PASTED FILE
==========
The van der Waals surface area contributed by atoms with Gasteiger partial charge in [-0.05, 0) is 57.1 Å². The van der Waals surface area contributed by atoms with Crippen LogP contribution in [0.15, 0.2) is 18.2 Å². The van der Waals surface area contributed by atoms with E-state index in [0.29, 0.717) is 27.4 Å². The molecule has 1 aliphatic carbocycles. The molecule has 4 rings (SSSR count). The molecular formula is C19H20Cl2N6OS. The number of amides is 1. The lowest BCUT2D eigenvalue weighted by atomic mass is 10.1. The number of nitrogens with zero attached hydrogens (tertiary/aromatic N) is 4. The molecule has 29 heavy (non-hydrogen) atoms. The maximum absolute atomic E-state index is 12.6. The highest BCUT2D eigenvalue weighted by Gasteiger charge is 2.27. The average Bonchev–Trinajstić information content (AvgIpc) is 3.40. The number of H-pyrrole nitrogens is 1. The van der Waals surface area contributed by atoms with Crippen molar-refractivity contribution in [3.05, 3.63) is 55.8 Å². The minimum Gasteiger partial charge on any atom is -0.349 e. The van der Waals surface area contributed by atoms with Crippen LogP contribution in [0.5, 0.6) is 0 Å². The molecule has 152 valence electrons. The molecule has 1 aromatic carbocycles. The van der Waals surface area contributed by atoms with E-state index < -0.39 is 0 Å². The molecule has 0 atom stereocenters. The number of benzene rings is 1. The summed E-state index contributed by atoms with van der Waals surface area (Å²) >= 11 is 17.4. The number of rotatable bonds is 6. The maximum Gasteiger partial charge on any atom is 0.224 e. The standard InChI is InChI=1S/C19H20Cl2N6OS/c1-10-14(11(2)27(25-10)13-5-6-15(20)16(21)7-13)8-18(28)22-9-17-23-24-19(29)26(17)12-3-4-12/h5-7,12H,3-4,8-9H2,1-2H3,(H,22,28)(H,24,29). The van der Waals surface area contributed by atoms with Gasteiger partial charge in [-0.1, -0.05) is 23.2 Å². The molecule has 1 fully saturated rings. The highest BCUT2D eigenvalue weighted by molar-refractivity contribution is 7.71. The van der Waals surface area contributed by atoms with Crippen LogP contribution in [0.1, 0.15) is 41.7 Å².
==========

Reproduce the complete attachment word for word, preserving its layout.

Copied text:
The van der Waals surface area contributed by atoms with Gasteiger partial charge in [-0.05, 0) is 57.1 Å². The van der Waals surface area contributed by atoms with Crippen LogP contribution in [0.15, 0.2) is 18.2 Å². The van der Waals surface area contributed by atoms with E-state index in [0.29, 0.717) is 27.4 Å². The molecule has 1 aliphatic carbocycles. The molecule has 4 rings (SSSR count). The molecular formula is C19H20Cl2N6OS. The number of amides is 1. The lowest BCUT2D eigenvalue weighted by atomic mass is 10.1. The number of nitrogens with zero attached hydrogens (tertiary/aromatic N) is 4. The molecule has 29 heavy (non-hydrogen) atoms. The maximum absolute atomic E-state index is 12.6. The highest BCUT2D eigenvalue weighted by Gasteiger charge is 2.27. The average Bonchev–Trinajstić information content (AvgIpc) is 3.40. The number of H-pyrrole nitrogens is 1. The van der Waals surface area contributed by atoms with Crippen molar-refractivity contribution in [3.05, 3.63) is 55.8 Å². The minimum Gasteiger partial charge on any atom is -0.349 e. The van der Waals surface area contributed by atoms with Crippen LogP contribution in [0.5, 0.6) is 0 Å². The molecule has 152 valence electrons. The molecule has 1 aromatic carbocycles. The van der Waals surface area contributed by atoms with E-state index < -0.39 is 0 Å². The molecule has 0 atom stereocenters. The number of benzene rings is 1. The summed E-state index contributed by atoms with van der Waals surface area (Å²) >= 11 is 17.4. The number of rotatable bonds is 6. The maximum Gasteiger partial charge on any atom is 0.224 e. The standard InChI is InChI=1S/C19H20Cl2N6OS/c1-10-14(11(2)27(25-10)13-5-6-15(20)16(21)7-13)8-18(28)22-9-17-23-24-19(29)26(17)12-3-4-12/h5-7,12H,3-4,8-9H2,1-2H3,(H,22,28)(H,24,29). The van der Waals surface area contributed by atoms with Gasteiger partial charge in [-0.1, -0.05) is 23.2 Å². The molecule has 1 fully saturated rings. The highest BCUT2D eigenvalue weighted by molar-refractivity contribution is 7.71. The van der Waals surface area contributed by atoms with Crippen LogP contribution in [0.1, 0.15) is 41.7 Å².